President, R.W. Fernstrum & Company
***From Nov-Dec 2014 Edition of The Maritime Executive magazine***
As head of the company founded by his grandfather, Sean Fernstrum is acutely aware that family-owned businesses often fail with the third generation. Not to worry. The company’s line of products is a global leader, and Fernstrum – together with his father and brother – has a steady hand on the wheel.
Jack O’ Connell: What’s it like being the third generation of leadership in a family company? Is there added pressure to succeed?
Sean Fernstrum: Any family business is a difficult environment to work in. You have to be able to keep the family dynamic and work dynamic separate and ensure that your emotions are in check at all times. I’m also keenly aware that most family businesses fail with the third generation. I’m fortunate in that my brother Todd and I work very well together, and our talents complement rather than compete. We have the added advantage of working with our father, Paul, who is a wealth of knowledge. Our transition in leadership over the past several years has made it much easier to take the helm from the previous generation.
JOC: OK, good to know. Now tell us about the early history of the company. It came out of World War II, right?
SF: Yes. During the war my grandfather was Chief Engineer for a company called Gray Marine, which made the engines for the LST landing craft. Prior to D-Day, the Army staged a mock assault in Iceland and found that half the landing craft malfunctioned because of faulty cooling systems. My grandfather was asked to design a new closed circuit system that was not subject to clogging. It took him six months, and he came up with the basic keel cooler design that is still used today. Over the years that design, known as the GRIDCOOLER® Keel Cooler, has been refined and modified so that it has almost limitless variations. And the company has earned more keel cooling-related patents than anyone else.
After the war he returned to Menominee, Michigan and founded R.W. Fernstrum & Company in 1949. Our sales early on were to the U.S. Army and Navy, later to the Corps of Engineers. By the mid-to-late ‘50s we had added shrimpers in the Gulf and started to book business with the push boats and tugs on the inland waterways. While we have modernized and expanded over the years, we are still on the same site today.
JOC: Prior to the invention of the keel cooler, how were marine engines cooled?
SF: Raw water with pumps, strainers and seacocks were the preferred method of cooling in the industry. A desire to eliminate the maintenance of these systems and gain greater control of the coolants used in the engines led to homemade closed-circuit designs, then to kits, and finally to manufactured systems like the packaged keel-cooling systems Fernstrum provides.
JOC: Is the Navy still a big customer?
SF: Today the Navy and government are a smaller part of our business, approximately five percent of sales.
JOC: Who are your biggest customers, and what types of vessels do you service?
SF: Today our largest market segment is the offshore industry (PSVs, OSVs, tugs). Generally speaking, we serve the inland and offshore industries. Our products are engineered to cool commercial fishing vessels, tugs, ferries and workboats.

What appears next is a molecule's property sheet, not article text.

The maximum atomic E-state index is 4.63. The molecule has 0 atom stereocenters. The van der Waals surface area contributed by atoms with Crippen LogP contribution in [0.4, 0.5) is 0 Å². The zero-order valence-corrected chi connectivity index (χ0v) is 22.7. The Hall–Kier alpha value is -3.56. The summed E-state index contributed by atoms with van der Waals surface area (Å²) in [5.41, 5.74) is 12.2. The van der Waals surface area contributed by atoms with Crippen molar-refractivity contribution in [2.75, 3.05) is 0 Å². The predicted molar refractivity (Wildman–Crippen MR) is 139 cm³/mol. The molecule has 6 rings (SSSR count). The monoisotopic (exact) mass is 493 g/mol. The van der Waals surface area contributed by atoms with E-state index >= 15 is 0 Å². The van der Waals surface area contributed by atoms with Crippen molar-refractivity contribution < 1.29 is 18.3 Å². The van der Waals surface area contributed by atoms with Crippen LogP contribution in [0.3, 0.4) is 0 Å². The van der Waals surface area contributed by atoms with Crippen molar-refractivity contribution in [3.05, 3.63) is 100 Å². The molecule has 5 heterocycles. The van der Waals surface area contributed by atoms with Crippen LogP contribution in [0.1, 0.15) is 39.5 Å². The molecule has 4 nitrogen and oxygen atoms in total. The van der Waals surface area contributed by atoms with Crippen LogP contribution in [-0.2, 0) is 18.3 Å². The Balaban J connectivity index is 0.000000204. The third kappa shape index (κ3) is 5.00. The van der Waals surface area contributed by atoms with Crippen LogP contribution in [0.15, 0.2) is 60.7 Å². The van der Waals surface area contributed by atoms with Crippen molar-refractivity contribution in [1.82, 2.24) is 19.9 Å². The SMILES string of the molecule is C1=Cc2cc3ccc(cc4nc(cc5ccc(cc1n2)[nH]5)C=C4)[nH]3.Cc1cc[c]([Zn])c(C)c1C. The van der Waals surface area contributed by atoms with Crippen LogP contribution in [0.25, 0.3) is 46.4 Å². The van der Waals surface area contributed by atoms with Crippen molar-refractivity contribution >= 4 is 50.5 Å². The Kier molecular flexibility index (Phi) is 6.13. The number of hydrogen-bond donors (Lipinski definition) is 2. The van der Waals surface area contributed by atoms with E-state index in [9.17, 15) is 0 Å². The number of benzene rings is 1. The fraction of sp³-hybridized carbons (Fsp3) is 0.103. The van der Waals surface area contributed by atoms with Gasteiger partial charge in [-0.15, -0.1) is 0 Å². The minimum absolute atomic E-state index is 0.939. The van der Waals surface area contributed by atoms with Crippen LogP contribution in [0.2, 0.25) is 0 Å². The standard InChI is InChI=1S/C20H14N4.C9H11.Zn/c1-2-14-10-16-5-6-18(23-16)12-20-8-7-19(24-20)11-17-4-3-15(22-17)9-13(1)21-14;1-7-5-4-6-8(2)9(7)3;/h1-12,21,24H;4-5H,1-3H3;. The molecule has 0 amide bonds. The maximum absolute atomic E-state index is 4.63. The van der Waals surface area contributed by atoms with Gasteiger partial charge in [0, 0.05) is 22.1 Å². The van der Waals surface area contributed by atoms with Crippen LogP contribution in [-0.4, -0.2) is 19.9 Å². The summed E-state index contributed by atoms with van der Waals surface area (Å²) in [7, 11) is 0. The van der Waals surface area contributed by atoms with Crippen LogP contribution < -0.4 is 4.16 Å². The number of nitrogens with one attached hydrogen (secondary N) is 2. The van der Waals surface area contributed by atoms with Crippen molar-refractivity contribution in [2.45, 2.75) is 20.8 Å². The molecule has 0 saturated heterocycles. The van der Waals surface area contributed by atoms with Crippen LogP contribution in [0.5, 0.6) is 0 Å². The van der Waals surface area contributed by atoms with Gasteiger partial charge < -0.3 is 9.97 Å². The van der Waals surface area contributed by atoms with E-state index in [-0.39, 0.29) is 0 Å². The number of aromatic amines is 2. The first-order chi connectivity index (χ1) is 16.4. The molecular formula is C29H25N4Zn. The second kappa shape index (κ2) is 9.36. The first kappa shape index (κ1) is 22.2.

JOC: What do the three diagonal gold bars in the Fernstrum logo represent?
SF: The copper lines in the Fernstrum logo represent our tubing, a nod to our old logo. They also represent our three product lines (GRIDCOOLER® Keel Coolers, WEKA Boxcoolers and Tranter® Heat Exchangers). And they stand for the generational qualities of R.W. Fernstrum & Company.
JOC: Tell us about the three product lines and your partnerships with WEKA and Tranter. How does a boxcooler differ from a keel cooler?
SF: Boxcoolers are roughly the European equivalent of our GRIDCOOLER Keel Coolers. While they do have their differences in design, construction and application, they are both closed-circuit cooling systems. I’ve compared them to belts and suspenders in the past. People tend to prefer one or the other and, while they have their differences, they basically do the same thing.
WEKA Boxcoolers B.V. is a Dutch company with whom we have had a relationship going back to the late 1980s, and this past April the Fernstrum family purchased WEKA, which will continue to operate as an independent company. As for Tranter, which is based in Texas, we started partnering with them four years ago to sell their open-circuit heat exchangers in the North American market. Tranter Heat Exchangers complement the Fernstrum line, and we are currently finding success with their Platecoil applications for cargo hold heating, such as in sulfur carriers. Tranter has an interesting history. It was founded by Ransom E. Olds, the father of the Oldsmobile and the REO.
JOC: Explain for our non-technical readers how these products work. They’re like the radiator in a car, right?
SF: Yes. A car’s radiator transfers the engine’s heat from the coolant flowing through the engine to the air moving around the car. Our keel cooler transfers the waste heat from the coolant to the water moving around the vessel.
JOC: How large is the company in terms of number of employees and facilities? Are all the products manufactured in Menominee, Michigan?
SF: At Fernstrum we have approximately 40 employees and a single location in Menominee, Michigan. We have also partnered with 26 distributors and representatives domestically and internationally. GRIDCOOLER Keel Coolers are all manufactured at Fernstrum. We also manufacture WEKA Boxcoolers for the North and South American markets. Tranter Heat Exchangers are manufactured by Tranter.